On MetaCritic, commenter “LukeIsTheBest” wrote: “They literally destroyed the entire Saga.” One Rotten Tomatoes commenter, “Cynthia R,” wrote in criticizing a run of plot points: “So, let me get this straight. The guy [Luke] who helped take down the Empire has a bad day and he turns into a recluse? . . . And you wiped the extended universe just to find out that Rey’s parents are nobody after building up the mystery? . . . Your casual fan base will enjoy this movie. But this movie does a disservice to loyal geeks.”
The bottom line is Johnson, through his creative choices, refused to play it safe. He killed off central characters, such as Luke Skywalker (Mark Hamill) and Snoke (Andy Serkis), many fans hoped to have around for J.J. Abrams’s next episode in 2019. He challenged the mythology and traditions surrounding the Force and the Jedi Way. He questioned whether some Star Wars legends are really heroes at all.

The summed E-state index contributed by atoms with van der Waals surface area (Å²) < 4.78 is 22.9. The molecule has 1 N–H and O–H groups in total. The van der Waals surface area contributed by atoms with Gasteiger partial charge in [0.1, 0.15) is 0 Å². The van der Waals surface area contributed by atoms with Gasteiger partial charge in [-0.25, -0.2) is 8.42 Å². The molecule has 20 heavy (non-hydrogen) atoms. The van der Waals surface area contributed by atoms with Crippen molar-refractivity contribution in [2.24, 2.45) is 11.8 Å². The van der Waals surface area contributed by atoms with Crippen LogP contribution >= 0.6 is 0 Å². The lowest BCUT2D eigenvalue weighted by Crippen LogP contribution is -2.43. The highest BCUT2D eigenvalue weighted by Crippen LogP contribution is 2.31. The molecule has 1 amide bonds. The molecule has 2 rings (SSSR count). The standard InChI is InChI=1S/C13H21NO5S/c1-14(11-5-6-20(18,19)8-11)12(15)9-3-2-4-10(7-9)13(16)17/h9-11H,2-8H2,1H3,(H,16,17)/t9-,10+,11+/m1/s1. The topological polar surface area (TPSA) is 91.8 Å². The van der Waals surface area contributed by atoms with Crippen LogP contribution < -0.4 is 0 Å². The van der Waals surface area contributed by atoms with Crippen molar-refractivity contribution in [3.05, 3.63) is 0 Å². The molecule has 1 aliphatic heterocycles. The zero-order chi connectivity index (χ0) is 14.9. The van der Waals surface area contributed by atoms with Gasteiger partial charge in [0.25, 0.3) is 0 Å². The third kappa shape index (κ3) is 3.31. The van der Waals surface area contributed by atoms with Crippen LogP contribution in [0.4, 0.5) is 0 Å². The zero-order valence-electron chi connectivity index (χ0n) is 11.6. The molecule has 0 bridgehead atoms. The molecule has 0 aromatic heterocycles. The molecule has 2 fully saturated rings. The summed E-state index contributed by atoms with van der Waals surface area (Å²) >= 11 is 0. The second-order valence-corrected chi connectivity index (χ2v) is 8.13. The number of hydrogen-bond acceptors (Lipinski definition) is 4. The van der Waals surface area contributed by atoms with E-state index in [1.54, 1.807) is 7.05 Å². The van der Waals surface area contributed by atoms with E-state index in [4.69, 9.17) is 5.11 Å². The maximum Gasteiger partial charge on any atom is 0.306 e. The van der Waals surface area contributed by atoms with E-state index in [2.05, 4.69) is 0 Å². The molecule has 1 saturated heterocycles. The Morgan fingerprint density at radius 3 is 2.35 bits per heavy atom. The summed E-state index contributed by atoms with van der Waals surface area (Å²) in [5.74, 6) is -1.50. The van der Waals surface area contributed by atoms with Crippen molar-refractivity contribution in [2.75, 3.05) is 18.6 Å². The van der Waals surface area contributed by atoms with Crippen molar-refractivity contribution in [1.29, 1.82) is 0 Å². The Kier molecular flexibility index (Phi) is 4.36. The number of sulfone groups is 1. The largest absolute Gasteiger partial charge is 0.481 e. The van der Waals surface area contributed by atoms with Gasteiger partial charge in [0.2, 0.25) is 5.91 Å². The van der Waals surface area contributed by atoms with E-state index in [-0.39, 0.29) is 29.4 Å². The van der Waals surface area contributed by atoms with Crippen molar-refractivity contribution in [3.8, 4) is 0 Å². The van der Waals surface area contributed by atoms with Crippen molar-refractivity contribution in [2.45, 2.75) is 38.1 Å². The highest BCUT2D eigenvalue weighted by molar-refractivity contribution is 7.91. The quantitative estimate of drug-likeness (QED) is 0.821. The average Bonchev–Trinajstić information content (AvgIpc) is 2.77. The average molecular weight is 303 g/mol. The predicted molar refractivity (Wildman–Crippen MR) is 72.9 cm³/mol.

Mostly, Johnson (“Brick,” “Looper,” “Breaking Bad” episodes) broke hard from so many fan expectations.
At nearly every step of the way, in fact, Johnson telegraphs he’s upending so much of what came before.
Take Abrams’s literal cliffhanger at the end of “Force Awakens,” as Rey (Daisy Ridley) tracks down reclusive Luke on remote Ahch-To and hands him his fabled lightsaber. The moment suggests the follow-up might unfurl Luke’s grand Jedi training of Rey. Except . . .
. . . Early on in “Last Jedi,” this would-be momentous exchange is reduced to a visual joke. Luke casually tosses the lightsaber over his shoulder like a junked trinket. He, like Johnson, is throwing out so much if what Star Wars fans have long clung to as Jedi-sacred.
Johnson also opens the movie with a joke, as Resistance flyboy Poe Dameron (Oscar Isaac) mocks the Empire’s General Hux (Domnhall Gleeson).
“One of the most rewarding things at the [film’s] premiere was that first-scene phone call with Hux and Poe,” “Last Jedi” producer Ram Bergman tells The Washington Post’s Comic Riffs. “The minute you hear the audience laughing, you know we’re going to be fine [and] get a good response. If we don’t get the laugh in that sequence, then we’re in trouble.”